McCaffrey's protagonists are four Gwyn-Raven grandchildren, now young adults who find romance and mature while studying both alien races. Old and new fans alike can enjoy her masterful blending of scientific extrapolation and fantasy elements to produce a universe they'll leave regretfully. --Nona Vero --This text refers to an out of print or unavailable edition of this title.

From Publishers Weekly

Heres a happy ending to McCaffreys futuristic Rowan (aka the Talent) series (Lyons Pride, etc.), as Humans, their allies, the Mrdini, and the insectoid Hivers, who menace both, find ways to coexist. The main heroes are the Talented members of Federation Teleport and Telepath, dominated by the family that began the organization, but increasingly including different blood lines. McCaffrey provides an introduction, What Has Gone On Before, but its nearly as confusing as it is helpful. Fortunately, the narrative offers bountiful explanations of salient events and relationships, so all becomes clear as the story progresses. Few surprises are on hand, but the relationships among the parapsychically gifted Humans at FT&T are particularly well drawn, including the romantic subplots. Indeed, procreation is key, as readers follow the family dynasty of FT&T, the search for a solution to Mrdini overpopulation and the link between the Hivers queens and their spread to new worlds. The novel lacks the profound imagination of alien minds thats a hallmark of much recent SF, but it also avoids the kill-the-bugs outlook of such SF as Starship Troopers. Readers looking for intelligent, heroic adventure will find it here, and Rowan fans will be especially pleased at this felicitous closing of a popular SF series.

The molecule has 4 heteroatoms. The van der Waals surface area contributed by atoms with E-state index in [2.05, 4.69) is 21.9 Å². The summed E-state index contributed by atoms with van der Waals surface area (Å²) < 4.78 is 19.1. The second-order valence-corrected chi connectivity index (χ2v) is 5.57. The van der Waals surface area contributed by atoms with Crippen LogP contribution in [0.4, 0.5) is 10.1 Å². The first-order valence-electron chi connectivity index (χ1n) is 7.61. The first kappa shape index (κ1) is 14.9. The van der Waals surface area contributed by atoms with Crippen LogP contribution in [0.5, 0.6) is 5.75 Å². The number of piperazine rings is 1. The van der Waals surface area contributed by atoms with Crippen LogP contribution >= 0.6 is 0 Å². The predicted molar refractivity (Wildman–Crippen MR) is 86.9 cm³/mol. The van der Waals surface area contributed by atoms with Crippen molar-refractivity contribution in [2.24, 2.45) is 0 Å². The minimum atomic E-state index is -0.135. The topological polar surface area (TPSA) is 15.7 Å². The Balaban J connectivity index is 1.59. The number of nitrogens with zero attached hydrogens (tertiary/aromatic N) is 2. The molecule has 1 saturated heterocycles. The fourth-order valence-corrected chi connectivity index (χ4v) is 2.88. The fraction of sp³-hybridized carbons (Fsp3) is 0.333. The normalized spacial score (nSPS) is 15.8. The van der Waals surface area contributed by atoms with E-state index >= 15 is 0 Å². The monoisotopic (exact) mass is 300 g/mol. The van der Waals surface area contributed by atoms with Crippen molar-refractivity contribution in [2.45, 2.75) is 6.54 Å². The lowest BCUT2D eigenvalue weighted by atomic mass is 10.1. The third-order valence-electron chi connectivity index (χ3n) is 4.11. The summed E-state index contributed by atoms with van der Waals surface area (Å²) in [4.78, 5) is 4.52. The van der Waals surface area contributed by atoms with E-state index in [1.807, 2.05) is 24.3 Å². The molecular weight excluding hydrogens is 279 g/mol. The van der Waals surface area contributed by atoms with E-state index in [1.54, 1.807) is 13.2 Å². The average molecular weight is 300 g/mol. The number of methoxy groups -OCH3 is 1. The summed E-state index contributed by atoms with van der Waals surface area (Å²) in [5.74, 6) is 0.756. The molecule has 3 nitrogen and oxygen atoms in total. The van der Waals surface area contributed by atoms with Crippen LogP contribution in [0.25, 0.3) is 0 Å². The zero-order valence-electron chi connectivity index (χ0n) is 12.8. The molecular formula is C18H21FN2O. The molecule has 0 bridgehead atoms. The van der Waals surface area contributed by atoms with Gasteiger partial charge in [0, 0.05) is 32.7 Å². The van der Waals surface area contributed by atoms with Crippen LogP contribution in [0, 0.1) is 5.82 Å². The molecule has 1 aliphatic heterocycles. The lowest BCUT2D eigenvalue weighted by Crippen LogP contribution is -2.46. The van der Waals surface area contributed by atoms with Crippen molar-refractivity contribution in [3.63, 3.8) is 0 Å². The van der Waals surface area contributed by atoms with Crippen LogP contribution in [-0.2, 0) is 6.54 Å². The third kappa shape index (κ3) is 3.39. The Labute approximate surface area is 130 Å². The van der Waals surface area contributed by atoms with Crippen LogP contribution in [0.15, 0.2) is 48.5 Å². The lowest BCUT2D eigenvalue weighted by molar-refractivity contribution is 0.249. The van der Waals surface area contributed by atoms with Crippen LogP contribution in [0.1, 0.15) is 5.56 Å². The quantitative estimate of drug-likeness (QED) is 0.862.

Copyright 1999 Reed Business Information, Inc. --This text refers to an out of print or unavailable edition of this title.

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Customer Reviews

Top Customer Reviews

Format: Audio Cassette